The Reuters examination also found:
Over the past three years, U.S. regulatory filings show, the Johnson-led venture arm has beaten Fidelity mutual funds to some of the hottest prospects in tech and bioscience—including the best performing IPO of 2015.
Fidelity mutual funds became one of the largest investors in six bioscience and tech companies backed by F-Prime Capital after the start-ups became publicly traded. Legal and academic experts said that major investments by Fidelity mutual funds – with their market-moving buying power – could be seen as propping up the values of the Johnsons’ venture holdings.
METHODOLOGY: How Reuters analyzed the Johnsons’ trading
Reuters combed through public securities filings to explore overlap between the investing activities of Fidelity Investments, which serves some 20 million clients, and proprietary investment vehicles of the family that controls Fidelity, the Johnsons. Reuters identified 10 investments in which F-Prime Capital Partners, controlled by the Johnsons, was competing on the same turf asFidelity mutual funds. The examination covered a three-year period, from 2013 to the present. During this time, Fidelity mutual funds began ramping up their strategy of investing in pre-IPO start-up companies. It is possible that the examination missed other relevant examples among F-Prime Capital’s many investments.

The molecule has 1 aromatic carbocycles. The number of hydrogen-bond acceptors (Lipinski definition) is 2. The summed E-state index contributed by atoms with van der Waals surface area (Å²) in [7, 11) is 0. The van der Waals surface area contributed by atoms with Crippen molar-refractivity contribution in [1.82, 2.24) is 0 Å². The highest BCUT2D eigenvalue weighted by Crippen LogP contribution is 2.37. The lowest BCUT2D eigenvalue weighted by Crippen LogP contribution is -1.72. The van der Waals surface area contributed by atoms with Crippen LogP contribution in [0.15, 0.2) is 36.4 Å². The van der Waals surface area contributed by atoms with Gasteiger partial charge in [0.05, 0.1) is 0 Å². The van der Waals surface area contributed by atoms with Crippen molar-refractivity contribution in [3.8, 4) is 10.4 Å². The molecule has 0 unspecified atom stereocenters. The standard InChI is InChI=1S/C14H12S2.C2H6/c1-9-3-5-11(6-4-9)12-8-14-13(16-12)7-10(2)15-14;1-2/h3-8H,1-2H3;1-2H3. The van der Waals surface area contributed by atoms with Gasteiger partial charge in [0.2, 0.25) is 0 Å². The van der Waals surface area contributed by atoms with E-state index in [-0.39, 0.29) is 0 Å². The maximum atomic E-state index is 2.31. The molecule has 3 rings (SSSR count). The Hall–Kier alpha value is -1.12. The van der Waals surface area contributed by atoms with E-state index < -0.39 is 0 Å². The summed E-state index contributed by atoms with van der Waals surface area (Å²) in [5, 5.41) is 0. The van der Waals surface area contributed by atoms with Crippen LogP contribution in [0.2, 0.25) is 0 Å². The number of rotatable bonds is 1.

Key compliance executives have held dual roles overseeing investments by Fidelity and F-Prime Capital. For three years until September, the chief compliance officer for Fidelity mutual funds, Linda Wondrack, also served as chief compliance officer for Impresa Management LLC, the advisory firm that manages the investments of F-Prime Capital. Fidelity‘s James Curvey also wears two hats: He chairs a board of trustees that oversees many Fidelity stock mutual funds, and also serves as a trustee for one of the owners of Impresa. Curvey has been involved with the Johnsons’ private investments for more than 20 years and has made millions of dollars from them.